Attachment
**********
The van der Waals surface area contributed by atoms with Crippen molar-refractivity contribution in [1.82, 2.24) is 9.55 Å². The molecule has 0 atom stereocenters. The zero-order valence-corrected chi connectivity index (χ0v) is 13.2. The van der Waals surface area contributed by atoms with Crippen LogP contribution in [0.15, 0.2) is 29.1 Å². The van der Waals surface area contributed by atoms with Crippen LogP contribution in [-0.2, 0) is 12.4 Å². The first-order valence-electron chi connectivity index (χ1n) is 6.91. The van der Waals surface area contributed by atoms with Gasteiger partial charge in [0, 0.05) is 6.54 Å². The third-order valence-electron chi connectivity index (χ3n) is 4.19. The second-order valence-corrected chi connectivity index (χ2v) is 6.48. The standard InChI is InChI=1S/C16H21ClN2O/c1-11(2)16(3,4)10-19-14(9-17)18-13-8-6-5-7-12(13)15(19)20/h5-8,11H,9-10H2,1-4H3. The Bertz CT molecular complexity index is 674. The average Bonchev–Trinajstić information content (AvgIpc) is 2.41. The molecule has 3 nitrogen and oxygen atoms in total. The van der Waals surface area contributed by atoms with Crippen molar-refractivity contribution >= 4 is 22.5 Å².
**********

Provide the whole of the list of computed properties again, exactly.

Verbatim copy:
The van der Waals surface area contributed by atoms with Crippen molar-refractivity contribution in [1.82, 2.24) is 9.55 Å². The molecule has 0 atom stereocenters. The zero-order valence-corrected chi connectivity index (χ0v) is 13.2. The van der Waals surface area contributed by atoms with Crippen LogP contribution in [0.15, 0.2) is 29.1 Å². The van der Waals surface area contributed by atoms with Crippen LogP contribution in [-0.2, 0) is 12.4 Å². The first-order valence-electron chi connectivity index (χ1n) is 6.91. The van der Waals surface area contributed by atoms with Gasteiger partial charge in [0, 0.05) is 6.54 Å². The third-order valence-electron chi connectivity index (χ3n) is 4.19. The second-order valence-corrected chi connectivity index (χ2v) is 6.48. The standard InChI is InChI=1S/C16H21ClN2O/c1-11(2)16(3,4)10-19-14(9-17)18-13-8-6-5-7-12(13)15(19)20/h5-8,11H,9-10H2,1-4H3. The Bertz CT molecular complexity index is 674. The average Bonchev–Trinajstić information content (AvgIpc) is 2.41. The molecule has 3 nitrogen and oxygen atoms in total. The van der Waals surface area contributed by atoms with Crippen molar-refractivity contribution >= 4 is 22.5 Å².